Monday, July 20, 2009
Two days later, I'm still feeling ok with my decision to drop. My stomach didn't really start feeling completely better until this morning. It's a bit hard in retrospect that I didn't "go the distance," but I know I tried my best made the right decision to drop.
Anyway, I nearly forgot in my last post to call out the true highlight of the race.
Brome and I charged out of the mile 50 aid station, and I was really excited to be back out there. However, the adrenaline wore off quickly, I soon remembered that my stomach wasn't in great shape, and I had run 50 tough miles already with 10K feet of climbing.
There is a big climb coming into the next aid station at 56 miles. Boy it was a grind to get up there. I finally got there and plopped down in a chair. I was pretty spent, and so were a number of others trying to finish up the 50 or the first 50 of the 100.
What did Brome do? Well, he walked straight over to the bottle of Jameson sitting on a little pedestal and promptly took a shoot. The crowd loved it! Big Scottish Brome, throwing down a shot in the middle of a run. Good stuff.
I can't say it made my stomach feel better, but I was definitely amused.
Sunday, July 19, 2009
I'll skip the full blow by blow this time and just write up some of the highlights and low points.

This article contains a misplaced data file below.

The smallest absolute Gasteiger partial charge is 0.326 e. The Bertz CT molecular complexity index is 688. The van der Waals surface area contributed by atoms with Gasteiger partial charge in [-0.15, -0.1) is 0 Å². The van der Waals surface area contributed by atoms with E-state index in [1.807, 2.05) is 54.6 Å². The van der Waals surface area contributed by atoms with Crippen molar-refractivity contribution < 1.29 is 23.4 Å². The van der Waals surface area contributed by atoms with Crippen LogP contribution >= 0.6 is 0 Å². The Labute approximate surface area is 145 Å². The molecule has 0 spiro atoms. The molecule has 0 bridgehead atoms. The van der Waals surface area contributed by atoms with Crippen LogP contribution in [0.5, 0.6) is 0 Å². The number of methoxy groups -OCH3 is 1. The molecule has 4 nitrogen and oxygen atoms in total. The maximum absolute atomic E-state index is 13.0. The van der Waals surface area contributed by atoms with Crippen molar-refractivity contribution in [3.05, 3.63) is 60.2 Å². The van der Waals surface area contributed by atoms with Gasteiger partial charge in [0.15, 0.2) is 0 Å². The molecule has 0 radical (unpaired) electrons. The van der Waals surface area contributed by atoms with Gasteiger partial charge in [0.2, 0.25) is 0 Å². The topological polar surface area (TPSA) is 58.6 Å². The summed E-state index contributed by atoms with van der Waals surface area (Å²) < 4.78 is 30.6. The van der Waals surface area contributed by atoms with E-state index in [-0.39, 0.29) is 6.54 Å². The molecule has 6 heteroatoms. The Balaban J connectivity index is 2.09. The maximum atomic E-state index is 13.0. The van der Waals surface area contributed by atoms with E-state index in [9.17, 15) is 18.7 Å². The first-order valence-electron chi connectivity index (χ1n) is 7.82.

- Ridiculously beautiful course: Words can't really describe how awesome this course was. Seeing the sun rise (and later set) over beautiful Lake Tahoe from the surrounding mountains at 8,500 feet was incredible. Much of the course provided a great view of the lake from up high, and even when you didn't have a view, it was still a beautiful forest.
- Danny and Dylan's entertainment: The boys made the weekend very fun. Brome sang to me a lot of the time he was pacing, which was excellent.
- Good 50 miles: It was one tough race, but I had a pretty solid 50 mile finish. I really fell apart at mile 44 with overheating, dehydrating, effect of altitude, etc., but I ran the first 50 in just over 10 hours, which would have been good for about 7th place if I'd been running the 50.
- Cuddling with Brome and watching the sunset: Brome and I sat down for a few minutes and watched the sun setting over Lake Tahoe. Very romantic.
- Getting back out there after 50: I felt terrible when I came into 50 miles and had been ready to quit for a long time. I decided to hang out for a bit to see if I could bring myself back to life. I started by dumping ice water on my head. Overheating: check. Then I slowly drank some sprite and water. Dehydration: check. Next I got my first solid food down in over 7 hours. No calories: check. Finally I walked around for a bit and stretched out a bit. Dead, exhausted legs: check (more or less). I gave Jen a call to talk over the decision on whether I should continue. She was very supportive (as always), and I decided to give it a shot. I yelled to Danny, "Let's go!" He started to get ready to pack up and leave, so I said "No, let's get out there! I didn't get all dressed up for nothing!" It took about 50 minutes, but I was able to bring myself back from the dead and get back out on the course. Michael Jordan didn't have a comeback like that.